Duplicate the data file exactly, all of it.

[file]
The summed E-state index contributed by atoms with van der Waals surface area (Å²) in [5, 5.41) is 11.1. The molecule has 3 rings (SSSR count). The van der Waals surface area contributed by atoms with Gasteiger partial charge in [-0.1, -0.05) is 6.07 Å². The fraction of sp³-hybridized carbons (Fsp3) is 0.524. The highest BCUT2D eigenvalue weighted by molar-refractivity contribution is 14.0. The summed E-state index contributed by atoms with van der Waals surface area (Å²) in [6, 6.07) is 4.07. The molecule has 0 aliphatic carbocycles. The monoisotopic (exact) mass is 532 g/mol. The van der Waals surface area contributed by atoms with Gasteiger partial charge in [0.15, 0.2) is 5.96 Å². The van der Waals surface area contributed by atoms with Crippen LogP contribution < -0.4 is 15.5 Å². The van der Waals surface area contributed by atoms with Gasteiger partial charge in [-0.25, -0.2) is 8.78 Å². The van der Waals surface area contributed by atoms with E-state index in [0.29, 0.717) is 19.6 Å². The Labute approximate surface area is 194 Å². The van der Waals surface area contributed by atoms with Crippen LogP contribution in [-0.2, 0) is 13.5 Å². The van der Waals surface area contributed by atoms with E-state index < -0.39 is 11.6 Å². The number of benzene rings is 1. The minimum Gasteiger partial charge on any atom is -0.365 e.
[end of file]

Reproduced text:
The summed E-state index contributed by atoms with van der Waals surface area (Å²) in [5, 5.41) is 11.1. The molecule has 3 rings (SSSR count). The van der Waals surface area contributed by atoms with Gasteiger partial charge in [-0.1, -0.05) is 6.07 Å². The fraction of sp³-hybridized carbons (Fsp3) is 0.524. The highest BCUT2D eigenvalue weighted by molar-refractivity contribution is 14.0. The summed E-state index contributed by atoms with van der Waals surface area (Å²) in [6, 6.07) is 4.07. The molecule has 0 aliphatic carbocycles. The monoisotopic (exact) mass is 532 g/mol. The van der Waals surface area contributed by atoms with Gasteiger partial charge in [0.15, 0.2) is 5.96 Å². The van der Waals surface area contributed by atoms with Crippen LogP contribution < -0.4 is 15.5 Å². The van der Waals surface area contributed by atoms with Gasteiger partial charge in [-0.25, -0.2) is 8.78 Å². The van der Waals surface area contributed by atoms with E-state index in [0.29, 0.717) is 19.6 Å². The Labute approximate surface area is 194 Å². The van der Waals surface area contributed by atoms with Crippen LogP contribution in [-0.2, 0) is 13.5 Å². The van der Waals surface area contributed by atoms with E-state index < -0.39 is 11.6 Å². The number of benzene rings is 1. The minimum Gasteiger partial charge on any atom is -0.365 e.